Museums & Galleries
For such a small city, Reykjavík abounds with museums. You can discover a quirky, young artist at the Living Art Museum, get a feel for Iceland’s outlandish national costumes at the National Museum, and finish up the day with a lesson on how to properly milk an Icelandic cow at Árbæjarsafn.
Designated as a UNESCO City of Literature, Reykjavik is the core of Iceland’s literary heritage and home to a treasure of literary works, both medieval and contemporary. It also boasts a wealth of talented poets and authors.
You’ll discover an array of museums and galleries open year-round, which vary from displays of national historic treasures and texts to small eclectic galleries exhibiting contemporary work by local artists. Reykjavík is also characterized by an unusually vibrant artistic community and has a number of prestigious museums and art galleries of which the Reykjavík Art Museum is the largest. It’s made up of three distinctive museum spaces: Hafnarhús (harbour house) located in an old warehouse down by the harbour, where the focus is on local and international contemporary art. Kjarvalsstadir, named after one of Iceland’s most beloved artists Jóhannes S. Kjarval (1885 1972), always has works from its namesake’s collection on display. The Ásmundur Sveinsson Sculpture Museum is in Laugardalur – his works are on display both inside and outside the building, which the artist designed and constructed largely by himself and was his former home. In recent years,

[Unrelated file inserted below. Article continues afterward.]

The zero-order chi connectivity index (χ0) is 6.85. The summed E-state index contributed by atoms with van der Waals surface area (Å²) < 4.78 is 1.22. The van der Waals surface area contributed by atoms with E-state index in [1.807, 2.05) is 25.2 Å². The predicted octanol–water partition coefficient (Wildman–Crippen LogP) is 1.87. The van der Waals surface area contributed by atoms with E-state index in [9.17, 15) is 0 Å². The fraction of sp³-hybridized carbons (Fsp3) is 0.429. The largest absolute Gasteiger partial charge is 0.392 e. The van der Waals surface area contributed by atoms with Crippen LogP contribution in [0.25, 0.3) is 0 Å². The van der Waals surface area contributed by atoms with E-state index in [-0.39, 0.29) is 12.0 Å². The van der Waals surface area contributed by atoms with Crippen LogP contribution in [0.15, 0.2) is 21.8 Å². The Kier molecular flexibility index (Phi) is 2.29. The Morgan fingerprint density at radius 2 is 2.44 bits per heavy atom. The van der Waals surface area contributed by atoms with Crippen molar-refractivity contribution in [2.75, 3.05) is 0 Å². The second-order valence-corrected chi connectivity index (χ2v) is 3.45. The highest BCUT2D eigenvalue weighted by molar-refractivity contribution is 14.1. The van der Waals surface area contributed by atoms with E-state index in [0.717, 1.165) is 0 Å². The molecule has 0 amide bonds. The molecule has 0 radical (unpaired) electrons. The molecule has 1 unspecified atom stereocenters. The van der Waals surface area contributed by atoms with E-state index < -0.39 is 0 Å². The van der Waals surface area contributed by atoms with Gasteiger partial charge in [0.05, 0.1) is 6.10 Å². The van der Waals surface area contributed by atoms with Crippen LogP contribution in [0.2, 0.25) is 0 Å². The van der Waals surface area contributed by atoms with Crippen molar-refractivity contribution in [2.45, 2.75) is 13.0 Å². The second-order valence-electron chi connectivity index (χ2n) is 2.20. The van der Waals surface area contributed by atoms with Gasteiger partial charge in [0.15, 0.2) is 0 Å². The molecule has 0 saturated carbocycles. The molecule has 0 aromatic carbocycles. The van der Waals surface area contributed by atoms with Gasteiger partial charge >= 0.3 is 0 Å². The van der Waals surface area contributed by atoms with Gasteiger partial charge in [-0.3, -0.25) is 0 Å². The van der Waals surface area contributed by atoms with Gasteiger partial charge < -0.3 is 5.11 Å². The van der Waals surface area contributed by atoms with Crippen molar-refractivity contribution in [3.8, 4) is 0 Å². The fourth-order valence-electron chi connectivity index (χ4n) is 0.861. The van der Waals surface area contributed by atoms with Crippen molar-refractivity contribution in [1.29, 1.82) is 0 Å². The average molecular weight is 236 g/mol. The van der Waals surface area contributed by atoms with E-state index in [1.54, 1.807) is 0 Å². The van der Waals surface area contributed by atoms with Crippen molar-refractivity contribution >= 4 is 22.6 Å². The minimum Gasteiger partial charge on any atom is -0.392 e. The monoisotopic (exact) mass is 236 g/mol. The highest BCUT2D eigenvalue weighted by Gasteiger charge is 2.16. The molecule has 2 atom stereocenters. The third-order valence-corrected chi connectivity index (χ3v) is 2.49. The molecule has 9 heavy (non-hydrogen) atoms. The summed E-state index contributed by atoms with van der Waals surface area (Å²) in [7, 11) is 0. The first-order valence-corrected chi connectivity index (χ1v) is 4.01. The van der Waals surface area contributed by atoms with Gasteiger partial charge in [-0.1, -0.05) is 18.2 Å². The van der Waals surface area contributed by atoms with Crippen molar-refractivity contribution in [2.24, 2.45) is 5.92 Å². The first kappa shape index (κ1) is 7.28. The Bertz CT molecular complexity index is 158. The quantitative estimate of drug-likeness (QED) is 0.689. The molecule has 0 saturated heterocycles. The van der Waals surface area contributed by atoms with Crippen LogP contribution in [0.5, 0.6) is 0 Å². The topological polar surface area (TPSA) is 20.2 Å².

Reykjavik has become well known for its prolific music and performing arts scene – the city is a breeding ground for musical talent and hosts several highly active theatre companies. A striking new addition to the Icelandic and European cultural scene is Harpa, the Reykjavík Concert Hall and Conference Centre and recipient of the prestigious Mies Van der Rohe award for architecture. Harpa unites the most important classical music and performance venues in the country with an international conference centre. It offers a diverse range of performances from classical to contemporary, showcasing both local and international performers. Harpa is also home to the Icelandic Symphony Orchestra and The Icelandic Opera.